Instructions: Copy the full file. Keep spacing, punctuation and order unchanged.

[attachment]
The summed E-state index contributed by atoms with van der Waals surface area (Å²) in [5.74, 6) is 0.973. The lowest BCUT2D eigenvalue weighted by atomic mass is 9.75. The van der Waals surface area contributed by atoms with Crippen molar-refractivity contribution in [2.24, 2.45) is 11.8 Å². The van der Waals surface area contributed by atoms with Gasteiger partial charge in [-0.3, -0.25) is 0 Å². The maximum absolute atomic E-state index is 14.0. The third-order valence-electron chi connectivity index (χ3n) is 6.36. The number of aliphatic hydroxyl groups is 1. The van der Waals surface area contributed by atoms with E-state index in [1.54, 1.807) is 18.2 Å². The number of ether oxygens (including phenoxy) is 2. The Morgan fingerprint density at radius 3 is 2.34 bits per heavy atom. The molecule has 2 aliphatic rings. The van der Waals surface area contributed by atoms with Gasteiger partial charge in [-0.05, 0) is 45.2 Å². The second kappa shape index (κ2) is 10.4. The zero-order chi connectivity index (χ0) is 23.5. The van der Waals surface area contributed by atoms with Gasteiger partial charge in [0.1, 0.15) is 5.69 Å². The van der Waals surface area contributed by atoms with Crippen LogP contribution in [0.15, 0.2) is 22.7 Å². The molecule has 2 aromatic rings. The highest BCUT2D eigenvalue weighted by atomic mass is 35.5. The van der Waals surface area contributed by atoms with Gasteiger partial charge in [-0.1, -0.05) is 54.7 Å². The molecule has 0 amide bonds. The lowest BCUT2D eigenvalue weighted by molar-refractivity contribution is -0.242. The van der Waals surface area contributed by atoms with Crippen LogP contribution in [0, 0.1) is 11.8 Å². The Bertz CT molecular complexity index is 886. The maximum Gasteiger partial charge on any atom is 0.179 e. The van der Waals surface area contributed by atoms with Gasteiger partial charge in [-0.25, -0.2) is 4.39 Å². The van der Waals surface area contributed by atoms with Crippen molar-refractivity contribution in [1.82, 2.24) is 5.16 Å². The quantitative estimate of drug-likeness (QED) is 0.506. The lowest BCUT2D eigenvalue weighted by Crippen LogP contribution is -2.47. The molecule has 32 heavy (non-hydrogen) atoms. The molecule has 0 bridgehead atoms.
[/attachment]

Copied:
The summed E-state index contributed by atoms with van der Waals surface area (Å²) in [5.74, 6) is 0.973. The lowest BCUT2D eigenvalue weighted by atomic mass is 9.75. The van der Waals surface area contributed by atoms with Crippen molar-refractivity contribution in [2.24, 2.45) is 11.8 Å². The van der Waals surface area contributed by atoms with Gasteiger partial charge in [-0.3, -0.25) is 0 Å². The maximum absolute atomic E-state index is 14.0. The third-order valence-electron chi connectivity index (χ3n) is 6.36. The number of aliphatic hydroxyl groups is 1. The van der Waals surface area contributed by atoms with E-state index in [1.54, 1.807) is 18.2 Å². The number of ether oxygens (including phenoxy) is 2. The Morgan fingerprint density at radius 3 is 2.34 bits per heavy atom. The molecule has 2 aliphatic rings. The van der Waals surface area contributed by atoms with Gasteiger partial charge in [-0.05, 0) is 45.2 Å². The second kappa shape index (κ2) is 10.4. The zero-order chi connectivity index (χ0) is 23.5. The van der Waals surface area contributed by atoms with Gasteiger partial charge in [0.1, 0.15) is 5.69 Å². The van der Waals surface area contributed by atoms with Crippen LogP contribution in [0.15, 0.2) is 22.7 Å². The molecule has 2 aromatic rings. The highest BCUT2D eigenvalue weighted by atomic mass is 35.5. The van der Waals surface area contributed by atoms with Gasteiger partial charge in [-0.1, -0.05) is 54.7 Å². The molecule has 0 amide bonds. The lowest BCUT2D eigenvalue weighted by molar-refractivity contribution is -0.242. The van der Waals surface area contributed by atoms with Crippen LogP contribution in [0, 0.1) is 11.8 Å². The Bertz CT molecular complexity index is 886. The maximum Gasteiger partial charge on any atom is 0.179 e. The van der Waals surface area contributed by atoms with Gasteiger partial charge in [-0.25, -0.2) is 4.39 Å². The van der Waals surface area contributed by atoms with Crippen molar-refractivity contribution in [1.82, 2.24) is 5.16 Å². The quantitative estimate of drug-likeness (QED) is 0.506. The lowest BCUT2D eigenvalue weighted by Crippen LogP contribution is -2.47. The molecule has 32 heavy (non-hydrogen) atoms. The molecule has 0 bridgehead atoms.